Finally, the feeling of anger has shaped up and now he can do anything to make his enemy suffer and pay for his Karmas. However, the poet does not even wish to wait for the justice of Karmas; he wishes to put an end to his vengeance by murdering his enemy on his own; and so he does. He kills or murders his enemy in the end and gets back, his peace of mind.

Thus, Blake’s portrayal of an angry, bitter, wrathful, and cold atmosphere, and his use of symbolism, metaphors, diction, all show the deep level of seriousness rampant in the poem.

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  • Avatar BC4life says:

    Whats the pole.

    • Lee-James Bovey Lee-James Bovey says:

      Honestly it’s hard to say, really. It could be used to reference being near to the top or the bottom of the earth! But It could just mean a washing pole, most people in Britain have one in their garden.

  • Who’s the publisher of this website?

    • Lee-James Bovey Lee-James Bovey says:

      You can get in touch with the site publisher via the contact page of the website.

  • Avatar carole says:

    I agree with your analysis Lee-James, and Anna McCourt. I am sick of reading analyses that put it down to self-hatred or a warning not to let things get out of hand. I think Blake is quite clear that he is glad that his enemy is dead. It takes a fair degree of contortion to believe otherwise here, I think.
    As for Blake being, perhaps, an INFJ, I am one and not all of us are “nice”! I see niceness as an affliction. I think I am a decent human being (as an INFJ) but I am totally opposed to niceness, having seen too much of the pain and suffering that causes to those who are. I think that is actually partly what Blake is warning us about!

    • Lee-James Bovey Lee-James Bovey says:

      I can’t even remember what I am on that test! Something to do with extroverted, creative type…I try not to box myself though 🙂

  • Avatar Anna says:

    Thanks for writing this interpretation of Blake’s poem! It is also what I conclude when I read it. Sadly, too many sites offer the interpretation that it is somehow about either 1. self-hatred or 2. a lesson about how we shouldn’t let our hatred get out of hand because it hurts others. In these other interpretations, the murder at the end is said to be a negative thing, a disaster. But I think clearly Blake is saying it’s fine, hence the word “glad” about the enemy being dead. I really relate to him in this poem. To me, it seems quite logical to NOT tell our enemies about our anger toward them. Of COURSE we would tell our friends, because we care about them and don’t want the friendship to go sour. Who gives a sh** about our enemies though? Haha I love it.

    William Blake is also said to be INFP, which also points to why your interpretation reigns over the others that say his poem is a warning to not let your anger abound. Blake wasn’t wishy washy here. He knew he was gonna get back at his enemy and not sorry about it one bit. If an INFP is angry, it’s going to be because a person has done a great injustice to others and probably deserves the revenge coming for him.

    • Lee-James Bovey Lee-James Bovey says:

      Love this ^^ where did you get the info on Blake’s personality type, though? Or is that just an opinion?

      • Avatar Anna McCourt says:

        I saw an image of him along with some of his quotes and a big “INFP” label on it haha. But I looked it up too. There seems to be some debate that he could be INFJ too, but he is too bold in the things he says for getting revenge, just like in “Poison Tree.” I think INFJs would be too nice in these situations and maybe not go as far as to revenge so harshly. Also they say William Blake was considered mad during his time. All the cool artists had emotional problems and loneliness – Vincent Van Gogh is another example.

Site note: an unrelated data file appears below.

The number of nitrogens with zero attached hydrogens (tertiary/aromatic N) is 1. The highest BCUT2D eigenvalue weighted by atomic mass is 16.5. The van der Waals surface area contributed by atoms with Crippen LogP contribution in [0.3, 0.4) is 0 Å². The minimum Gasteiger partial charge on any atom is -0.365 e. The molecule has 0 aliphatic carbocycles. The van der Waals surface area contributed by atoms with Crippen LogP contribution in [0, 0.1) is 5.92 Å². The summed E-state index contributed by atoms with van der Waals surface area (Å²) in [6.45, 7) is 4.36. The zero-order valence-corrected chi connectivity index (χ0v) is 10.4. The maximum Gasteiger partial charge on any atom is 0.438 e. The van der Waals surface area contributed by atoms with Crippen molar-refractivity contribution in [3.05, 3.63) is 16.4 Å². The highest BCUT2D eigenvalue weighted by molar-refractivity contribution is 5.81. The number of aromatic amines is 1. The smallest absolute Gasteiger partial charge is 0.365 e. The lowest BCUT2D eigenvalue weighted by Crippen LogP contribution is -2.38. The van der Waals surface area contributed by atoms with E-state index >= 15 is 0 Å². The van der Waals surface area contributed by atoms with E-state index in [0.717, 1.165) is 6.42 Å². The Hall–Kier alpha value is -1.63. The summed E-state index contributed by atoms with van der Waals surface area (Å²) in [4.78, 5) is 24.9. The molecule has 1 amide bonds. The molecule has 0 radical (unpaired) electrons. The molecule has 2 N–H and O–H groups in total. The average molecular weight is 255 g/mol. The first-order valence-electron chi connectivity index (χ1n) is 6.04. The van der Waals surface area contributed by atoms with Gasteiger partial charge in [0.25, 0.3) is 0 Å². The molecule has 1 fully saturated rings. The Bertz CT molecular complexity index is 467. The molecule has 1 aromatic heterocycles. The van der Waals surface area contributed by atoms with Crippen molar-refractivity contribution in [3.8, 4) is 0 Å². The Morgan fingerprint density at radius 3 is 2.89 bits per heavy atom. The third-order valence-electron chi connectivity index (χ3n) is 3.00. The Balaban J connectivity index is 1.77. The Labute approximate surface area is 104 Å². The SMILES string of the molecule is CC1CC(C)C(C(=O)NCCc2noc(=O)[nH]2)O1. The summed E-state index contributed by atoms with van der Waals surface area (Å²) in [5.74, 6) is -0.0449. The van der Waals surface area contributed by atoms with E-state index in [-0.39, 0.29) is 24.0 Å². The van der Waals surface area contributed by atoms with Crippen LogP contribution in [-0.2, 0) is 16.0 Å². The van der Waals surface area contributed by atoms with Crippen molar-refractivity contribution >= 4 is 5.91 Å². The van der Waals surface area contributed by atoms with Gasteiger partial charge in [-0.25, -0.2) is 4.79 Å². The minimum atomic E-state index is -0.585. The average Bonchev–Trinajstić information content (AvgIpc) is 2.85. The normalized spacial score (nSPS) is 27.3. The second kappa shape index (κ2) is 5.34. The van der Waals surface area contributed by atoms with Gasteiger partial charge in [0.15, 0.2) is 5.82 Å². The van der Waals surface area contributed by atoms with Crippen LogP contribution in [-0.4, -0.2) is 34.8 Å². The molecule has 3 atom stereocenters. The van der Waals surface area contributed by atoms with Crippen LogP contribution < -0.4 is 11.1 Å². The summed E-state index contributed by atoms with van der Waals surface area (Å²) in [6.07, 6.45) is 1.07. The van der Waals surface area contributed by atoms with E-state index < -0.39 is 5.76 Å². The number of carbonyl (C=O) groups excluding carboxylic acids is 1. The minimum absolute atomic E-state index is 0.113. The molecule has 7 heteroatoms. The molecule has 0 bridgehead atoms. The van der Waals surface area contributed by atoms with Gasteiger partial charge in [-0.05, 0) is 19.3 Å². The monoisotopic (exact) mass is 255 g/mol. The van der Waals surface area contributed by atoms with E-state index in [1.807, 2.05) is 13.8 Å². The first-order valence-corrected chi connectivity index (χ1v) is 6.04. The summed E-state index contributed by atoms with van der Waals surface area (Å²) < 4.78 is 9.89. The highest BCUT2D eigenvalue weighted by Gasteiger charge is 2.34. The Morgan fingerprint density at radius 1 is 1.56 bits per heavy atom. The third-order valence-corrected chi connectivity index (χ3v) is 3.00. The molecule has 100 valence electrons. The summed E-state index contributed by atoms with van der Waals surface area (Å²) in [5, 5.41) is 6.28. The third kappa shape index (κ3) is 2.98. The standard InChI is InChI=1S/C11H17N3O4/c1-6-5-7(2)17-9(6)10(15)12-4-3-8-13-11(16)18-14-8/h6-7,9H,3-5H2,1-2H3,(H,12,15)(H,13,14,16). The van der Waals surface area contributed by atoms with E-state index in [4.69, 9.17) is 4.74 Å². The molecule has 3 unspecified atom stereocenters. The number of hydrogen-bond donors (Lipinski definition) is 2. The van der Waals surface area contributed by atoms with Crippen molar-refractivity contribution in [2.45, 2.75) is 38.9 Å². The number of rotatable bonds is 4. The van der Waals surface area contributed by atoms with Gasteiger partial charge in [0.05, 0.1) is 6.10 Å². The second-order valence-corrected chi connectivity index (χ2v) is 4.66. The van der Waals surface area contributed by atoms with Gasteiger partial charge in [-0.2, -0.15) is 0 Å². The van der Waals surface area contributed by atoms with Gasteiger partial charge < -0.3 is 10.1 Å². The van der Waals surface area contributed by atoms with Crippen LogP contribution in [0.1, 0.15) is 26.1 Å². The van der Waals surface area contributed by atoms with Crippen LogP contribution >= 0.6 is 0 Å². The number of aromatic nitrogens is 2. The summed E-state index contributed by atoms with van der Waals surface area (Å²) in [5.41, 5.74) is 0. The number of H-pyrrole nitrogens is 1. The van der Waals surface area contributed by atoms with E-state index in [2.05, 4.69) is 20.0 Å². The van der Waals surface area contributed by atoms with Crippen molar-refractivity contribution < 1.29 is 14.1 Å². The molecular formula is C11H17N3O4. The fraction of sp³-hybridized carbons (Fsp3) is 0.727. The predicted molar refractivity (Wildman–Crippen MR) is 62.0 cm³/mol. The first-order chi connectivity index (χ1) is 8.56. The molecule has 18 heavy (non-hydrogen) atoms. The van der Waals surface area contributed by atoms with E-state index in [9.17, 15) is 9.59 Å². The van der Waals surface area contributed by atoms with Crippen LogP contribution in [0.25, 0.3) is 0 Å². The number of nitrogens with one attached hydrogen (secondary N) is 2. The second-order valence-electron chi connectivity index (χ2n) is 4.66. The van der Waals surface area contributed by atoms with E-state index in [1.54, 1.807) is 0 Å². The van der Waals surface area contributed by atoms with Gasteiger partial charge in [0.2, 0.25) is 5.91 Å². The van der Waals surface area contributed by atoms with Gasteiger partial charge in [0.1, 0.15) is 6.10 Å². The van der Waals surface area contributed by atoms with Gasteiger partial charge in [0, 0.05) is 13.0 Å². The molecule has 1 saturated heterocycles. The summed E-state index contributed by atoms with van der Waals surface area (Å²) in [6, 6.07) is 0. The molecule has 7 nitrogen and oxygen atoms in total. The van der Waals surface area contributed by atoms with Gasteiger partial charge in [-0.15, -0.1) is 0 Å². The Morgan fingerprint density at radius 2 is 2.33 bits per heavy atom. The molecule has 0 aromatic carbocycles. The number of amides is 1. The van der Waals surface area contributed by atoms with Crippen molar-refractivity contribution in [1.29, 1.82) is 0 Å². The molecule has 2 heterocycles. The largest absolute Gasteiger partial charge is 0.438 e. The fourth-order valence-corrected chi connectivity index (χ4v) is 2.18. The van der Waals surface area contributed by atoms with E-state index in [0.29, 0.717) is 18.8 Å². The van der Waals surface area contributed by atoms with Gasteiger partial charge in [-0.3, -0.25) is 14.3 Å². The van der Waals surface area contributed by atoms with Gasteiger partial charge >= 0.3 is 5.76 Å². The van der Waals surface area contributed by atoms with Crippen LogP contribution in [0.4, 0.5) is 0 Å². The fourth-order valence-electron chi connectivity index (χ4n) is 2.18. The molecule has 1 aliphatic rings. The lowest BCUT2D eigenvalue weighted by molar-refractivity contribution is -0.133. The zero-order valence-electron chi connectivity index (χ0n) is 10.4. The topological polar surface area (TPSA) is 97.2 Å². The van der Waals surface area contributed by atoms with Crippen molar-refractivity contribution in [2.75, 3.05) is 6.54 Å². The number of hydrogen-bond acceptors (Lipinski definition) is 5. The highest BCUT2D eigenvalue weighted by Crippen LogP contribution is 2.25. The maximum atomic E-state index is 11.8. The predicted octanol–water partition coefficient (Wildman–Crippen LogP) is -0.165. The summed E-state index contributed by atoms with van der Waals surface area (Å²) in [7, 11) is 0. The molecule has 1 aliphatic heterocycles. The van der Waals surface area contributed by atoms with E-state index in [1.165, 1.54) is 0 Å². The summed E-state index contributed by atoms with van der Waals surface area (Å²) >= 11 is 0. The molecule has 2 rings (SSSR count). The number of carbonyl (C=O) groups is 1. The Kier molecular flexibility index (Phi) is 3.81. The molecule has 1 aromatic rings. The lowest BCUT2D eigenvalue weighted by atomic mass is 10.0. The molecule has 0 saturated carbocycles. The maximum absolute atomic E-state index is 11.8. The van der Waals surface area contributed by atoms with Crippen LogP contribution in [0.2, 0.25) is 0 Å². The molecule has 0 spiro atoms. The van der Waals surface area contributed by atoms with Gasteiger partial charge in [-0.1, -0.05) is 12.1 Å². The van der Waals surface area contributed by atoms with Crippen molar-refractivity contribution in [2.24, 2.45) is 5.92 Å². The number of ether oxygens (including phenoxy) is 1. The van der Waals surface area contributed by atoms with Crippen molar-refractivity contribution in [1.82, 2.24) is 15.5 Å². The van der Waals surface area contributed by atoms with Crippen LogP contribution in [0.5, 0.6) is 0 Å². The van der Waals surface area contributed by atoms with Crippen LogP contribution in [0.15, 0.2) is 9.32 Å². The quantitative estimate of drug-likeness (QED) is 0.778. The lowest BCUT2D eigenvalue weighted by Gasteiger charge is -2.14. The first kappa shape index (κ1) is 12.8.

• Lee-James Bovey Lee-James Bovey says:

          You have to love memes for giving you the inspiration to find stuff out, right? I love that whole personality system – eerily accurate!

  • Avatar bhuvan says:

    what is the structure of this poem

    • Lee-James Bovey Lee-James Bovey says:

      There is a section in the analysis that talks about the poem’s structure. It is in freeverse, written in four stanzas.

  • Avatar Utpal Khan says:

    The explaination is very helpful to me and I really liked it. Thanks a lot for this summary along with the reality context. We get it very rarely

    • Lee-James Bovey Lee-James Bovey says:

      I’m glad you enjoyed it. Keep coming back fore more!

  • […] A Poison Tree by William Blake […]

  • Avatar Zara says:

    within the other poems from the conflict anthology what can this be compared to?

  • Dharmender Dharmender says:

    Comparison between A Poison Tree and The Kite Runner
    The common motif in both of the poems is karma. In the poem, the author shows how the character regrets his past, and looks for a way out of bad karma. The author shows how the enemy received the consequence of death as a result of sneaking into the speaker’s garden. Both characters end up making selfish actions resulting in major consequences.

  • Avatar Aribah says:

    what poem can this be compared to?

  • […] The poem A Poison Tree is one of the most wonderful and appreciated works of William Blake. It was published in the year 1794 in his collection of Songs Of Experience, which talks about various emotions of humans. A Poison Tree forces you to look deep down inside your own self. It makes you ask a question to yourself – you often forgive your friends; would you ever forgive an enemy? (source) […]

  • Avatar sham says:

    very helpful thnx dud,

  • Avatar UTHPALA says:

    REALLY HELPFUL….. THANK YOUUTH

  • Dharmender Dharmender says:

    Extremely sorry for the factual mistake.

  • Avatar Khine Win Kyaw says:

    William Blake’s birthday is false.

    • willGreeny willGreeny says:

      Hi Khine,

      Thank you for pointing this out. It has been fixed.

      All the best,

      Will